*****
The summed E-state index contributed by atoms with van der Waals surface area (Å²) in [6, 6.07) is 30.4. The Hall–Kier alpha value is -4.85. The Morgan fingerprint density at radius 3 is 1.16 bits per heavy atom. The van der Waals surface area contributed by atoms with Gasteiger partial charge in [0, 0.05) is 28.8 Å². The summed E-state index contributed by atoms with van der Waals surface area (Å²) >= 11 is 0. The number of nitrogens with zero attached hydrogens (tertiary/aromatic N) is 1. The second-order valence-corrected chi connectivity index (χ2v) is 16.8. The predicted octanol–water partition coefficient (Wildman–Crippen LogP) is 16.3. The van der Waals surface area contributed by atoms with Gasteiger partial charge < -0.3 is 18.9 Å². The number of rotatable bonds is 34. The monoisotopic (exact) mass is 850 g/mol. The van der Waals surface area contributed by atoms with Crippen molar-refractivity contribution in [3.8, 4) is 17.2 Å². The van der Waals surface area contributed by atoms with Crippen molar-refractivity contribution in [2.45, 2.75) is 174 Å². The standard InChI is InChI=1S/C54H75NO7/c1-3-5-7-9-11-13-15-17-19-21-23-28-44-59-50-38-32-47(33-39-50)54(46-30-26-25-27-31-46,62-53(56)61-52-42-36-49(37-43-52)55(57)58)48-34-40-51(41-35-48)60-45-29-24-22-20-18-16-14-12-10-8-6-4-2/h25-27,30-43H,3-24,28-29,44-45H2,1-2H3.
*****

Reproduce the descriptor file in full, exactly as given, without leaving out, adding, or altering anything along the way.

The summed E-state index contributed by atoms with van der Waals surface area (Å²) in [6, 6.07) is 30.4. The Hall–Kier alpha value is -4.85. The Morgan fingerprint density at radius 3 is 1.16 bits per heavy atom. The van der Waals surface area contributed by atoms with Gasteiger partial charge in [0, 0.05) is 28.8 Å². The summed E-state index contributed by atoms with van der Waals surface area (Å²) >= 11 is 0. The number of nitrogens with zero attached hydrogens (tertiary/aromatic N) is 1. The second-order valence-corrected chi connectivity index (χ2v) is 16.8. The predicted octanol–water partition coefficient (Wildman–Crippen LogP) is 16.3. The van der Waals surface area contributed by atoms with Gasteiger partial charge < -0.3 is 18.9 Å². The number of rotatable bonds is 34. The monoisotopic (exact) mass is 850 g/mol. The van der Waals surface area contributed by atoms with Crippen molar-refractivity contribution in [3.8, 4) is 17.2 Å². The van der Waals surface area contributed by atoms with Crippen molar-refractivity contribution in [2.45, 2.75) is 174 Å². The standard InChI is InChI=1S/C54H75NO7/c1-3-5-7-9-11-13-15-17-19-21-23-28-44-59-50-38-32-47(33-39-50)54(46-30-26-25-27-31-46,62-53(56)61-52-42-36-49(37-43-52)55(57)58)48-34-40-51(41-35-48)60-45-29-24-22-20-18-16-14-12-10-8-6-4-2/h25-27,30-43H,3-24,28-29,44-45H2,1-2H3.